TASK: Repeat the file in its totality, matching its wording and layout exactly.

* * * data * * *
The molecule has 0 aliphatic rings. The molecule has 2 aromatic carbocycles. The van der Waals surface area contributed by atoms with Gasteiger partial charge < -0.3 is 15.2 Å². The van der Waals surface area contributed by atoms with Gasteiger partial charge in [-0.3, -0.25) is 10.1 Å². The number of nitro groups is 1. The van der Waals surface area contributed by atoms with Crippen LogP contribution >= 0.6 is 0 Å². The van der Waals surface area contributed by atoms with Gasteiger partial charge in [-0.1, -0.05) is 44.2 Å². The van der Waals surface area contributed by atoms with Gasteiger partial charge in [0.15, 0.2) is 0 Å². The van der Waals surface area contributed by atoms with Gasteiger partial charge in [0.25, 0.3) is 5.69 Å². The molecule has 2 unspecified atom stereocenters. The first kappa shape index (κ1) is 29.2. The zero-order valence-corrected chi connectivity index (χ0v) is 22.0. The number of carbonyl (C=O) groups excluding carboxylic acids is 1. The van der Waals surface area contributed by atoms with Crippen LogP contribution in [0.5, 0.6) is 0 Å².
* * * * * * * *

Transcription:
The molecule has 0 aliphatic rings. The molecule has 2 aromatic carbocycles. The van der Waals surface area contributed by atoms with Gasteiger partial charge < -0.3 is 15.2 Å². The van der Waals surface area contributed by atoms with Gasteiger partial charge in [-0.3, -0.25) is 10.1 Å². The number of nitro groups is 1. The van der Waals surface area contributed by atoms with Crippen LogP contribution >= 0.6 is 0 Å². The van der Waals surface area contributed by atoms with Gasteiger partial charge in [-0.1, -0.05) is 44.2 Å². The van der Waals surface area contributed by atoms with Gasteiger partial charge in [0.15, 0.2) is 0 Å². The van der Waals surface area contributed by atoms with Gasteiger partial charge in [0.25, 0.3) is 5.69 Å². The molecule has 2 unspecified atom stereocenters. The first kappa shape index (κ1) is 29.2. The zero-order valence-corrected chi connectivity index (χ0v) is 22.0. The number of carbonyl (C=O) groups excluding carboxylic acids is 1. The van der Waals surface area contributed by atoms with Crippen LogP contribution in [0.5, 0.6) is 0 Å².